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|Aspen||Bur Oak||Northern White-Cedar|
|Balsam Fir||Eastern White Pine||Red (Norway) Pine|
|Birch||Hemlock-Yellow Birch||Silver Maple-American Elm|
|>Black Ash-American Elm-Red Maple||Jack Pine||Tamarack|
|Black Spruce||Maple-Beech-Yellow Birch||White Oak-Black Oak-Northern Red Oak|
|Black Walnut||Northern Pin Oak|
Black Ash - American Elm - Red Maple
| Description | Products and Uses | Site Conditions |
| Regeneration | Immediate Treatments | Pests and Diseases |
This type of woodland occurs throughout the Lake States (Figure 6-4) with varying proportions of ash, elm, and maple. American elm has declined in importance because of the prevalence of Dutch elm disease. The most common associates are balsam poplar, balsam fir, and yellow birch, but also may include eastern white pine, tamarack, black spruce, northern white-cedar, white spruce, quaking aspen, slippery elm, paper birch, and American basswood. Management recommendations in this section focus on black ash.
Black ash is used for lumber, veneer, fuelwood, and baskets. The need for more basket-grade trees has resulted in greater interest in managing black ash, especially around Native American communities. Its seeds are an important food to game birds, songbirds, and small animals, and the twigs and leaves provide browse for deer and moose.
Black ash typically grows in bogs, along streams, and in poorly drained areas that often are seasonally flooded. It is most common on peat and muck soils, but also grows on fine sands that are underlain by sandy till (mixed clay, sand, gravel, and boulders) or on sands and loams that are underlain by clayey till. It can tolerate semi-stagnant conditions, but for best growth, the water should be moving so the soil will be aerated even though saturated. It tolerates pH from 4.4 to 8.2. In the northern Lake States the type frequently grades into northern white-cedar on wetter sites and into hemlock-yellow birch on better-drained areas. In northern Wisconsin it grades into tamarack or black spruce stands.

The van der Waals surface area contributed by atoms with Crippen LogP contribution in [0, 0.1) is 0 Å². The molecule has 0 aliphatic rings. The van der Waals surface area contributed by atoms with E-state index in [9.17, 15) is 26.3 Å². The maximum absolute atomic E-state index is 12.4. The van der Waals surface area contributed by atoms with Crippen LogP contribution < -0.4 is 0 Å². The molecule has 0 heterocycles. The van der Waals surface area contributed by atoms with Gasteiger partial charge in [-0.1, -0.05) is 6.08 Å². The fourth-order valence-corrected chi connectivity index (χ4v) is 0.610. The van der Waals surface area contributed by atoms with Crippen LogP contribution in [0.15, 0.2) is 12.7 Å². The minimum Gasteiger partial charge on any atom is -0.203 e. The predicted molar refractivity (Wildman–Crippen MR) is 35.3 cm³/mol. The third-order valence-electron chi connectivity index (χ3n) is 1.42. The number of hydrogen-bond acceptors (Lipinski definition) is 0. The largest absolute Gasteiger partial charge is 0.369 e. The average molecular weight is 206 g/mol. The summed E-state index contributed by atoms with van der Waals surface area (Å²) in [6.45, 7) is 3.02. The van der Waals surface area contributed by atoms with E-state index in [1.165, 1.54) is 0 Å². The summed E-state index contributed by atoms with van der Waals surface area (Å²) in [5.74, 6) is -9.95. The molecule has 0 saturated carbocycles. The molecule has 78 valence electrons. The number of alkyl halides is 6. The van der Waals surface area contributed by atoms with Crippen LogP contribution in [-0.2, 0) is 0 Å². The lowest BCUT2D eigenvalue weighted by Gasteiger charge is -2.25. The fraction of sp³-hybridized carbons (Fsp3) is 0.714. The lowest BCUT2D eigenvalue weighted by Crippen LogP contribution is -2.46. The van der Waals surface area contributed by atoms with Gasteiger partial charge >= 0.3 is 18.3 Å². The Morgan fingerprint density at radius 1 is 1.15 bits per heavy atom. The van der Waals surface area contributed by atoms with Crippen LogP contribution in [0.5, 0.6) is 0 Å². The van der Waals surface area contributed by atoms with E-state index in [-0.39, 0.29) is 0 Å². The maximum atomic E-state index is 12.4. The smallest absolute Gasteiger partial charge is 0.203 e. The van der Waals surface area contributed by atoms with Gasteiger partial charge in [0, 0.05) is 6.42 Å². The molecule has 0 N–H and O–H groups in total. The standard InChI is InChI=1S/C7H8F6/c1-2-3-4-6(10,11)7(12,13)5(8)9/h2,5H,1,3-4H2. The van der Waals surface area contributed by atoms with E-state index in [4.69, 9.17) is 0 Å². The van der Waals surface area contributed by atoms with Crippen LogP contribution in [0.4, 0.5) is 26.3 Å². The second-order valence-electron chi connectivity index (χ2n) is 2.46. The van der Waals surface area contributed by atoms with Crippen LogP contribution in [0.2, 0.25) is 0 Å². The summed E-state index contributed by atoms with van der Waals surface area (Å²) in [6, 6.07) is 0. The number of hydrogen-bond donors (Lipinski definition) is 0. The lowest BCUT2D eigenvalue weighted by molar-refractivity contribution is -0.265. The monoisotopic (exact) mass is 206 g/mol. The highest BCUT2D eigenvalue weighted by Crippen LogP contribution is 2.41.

Black ash reproduces from stump sprouts when trees are less than 12 inches DBH, from root suckers after trees are cut, and from seeds. It produces good seed crops about every four years. Because of seed dormancy requiring cold treatment, black ash seed does not normally germinate under natural conditions until the second year, and seed may remain viable for eight years.
Regenerate stands that are 15 to 18 inches DBH or 110 to 130 years old. A partial or complete removal of the overstory without advance regeneration will allow a rise in the water table, leading to a lack of seedling regeneration and stump sprouting. If there are fewer than 5,000 desirable seedlings an acre, make a shelterwood cut, leaving 75 percent crown cover of the best quality trees. When stocking reaches 5,000 seedlings an acre, reduce the crown cover to 50 percent. When seedlings are 2 to 3 feet tall (at about three to five years), clearcut the remaining trees when the ground is frozen and preferably covered with at least a foot of snow to reduce damage to seedlings.
To reinforce natural regeneration, plant 1-0 or 2-0 seedlings. (e.g. 1 or 2 year old seedlings).
Black ash is a small, slow growing tree, commonly reaching just 8 to 10 inches DBH when mature. It is intolerant of shade.
In pole-sized stands, release crop trees about 5 feet beyond their crowns. Delay later thinnings until the crowns close and the lower branches have self-pruned, then thin to 90 percent crown cover. During thinnings, remove undesirable species and trees with poor stem form, suppressed crowns, or signs of disease or damage.
Trunk rot and butt rot are the most serious diseases affecting black ash. Emerald ash borer is an invasive insect species that infests and kills all species of ash. It occurs in parts of Michigan, Minnesota, and Wisconsin and is moving westward. Contact your state forestry agency for recommendations if your ash trees are dying or if you suspect they may be infested with emerald ash borer. Do not import or export firewood beyond the local area to minimize insect movement in the wood. Deer browse heavily on young black ash and if poplars are scarce, beaver will cut down ash.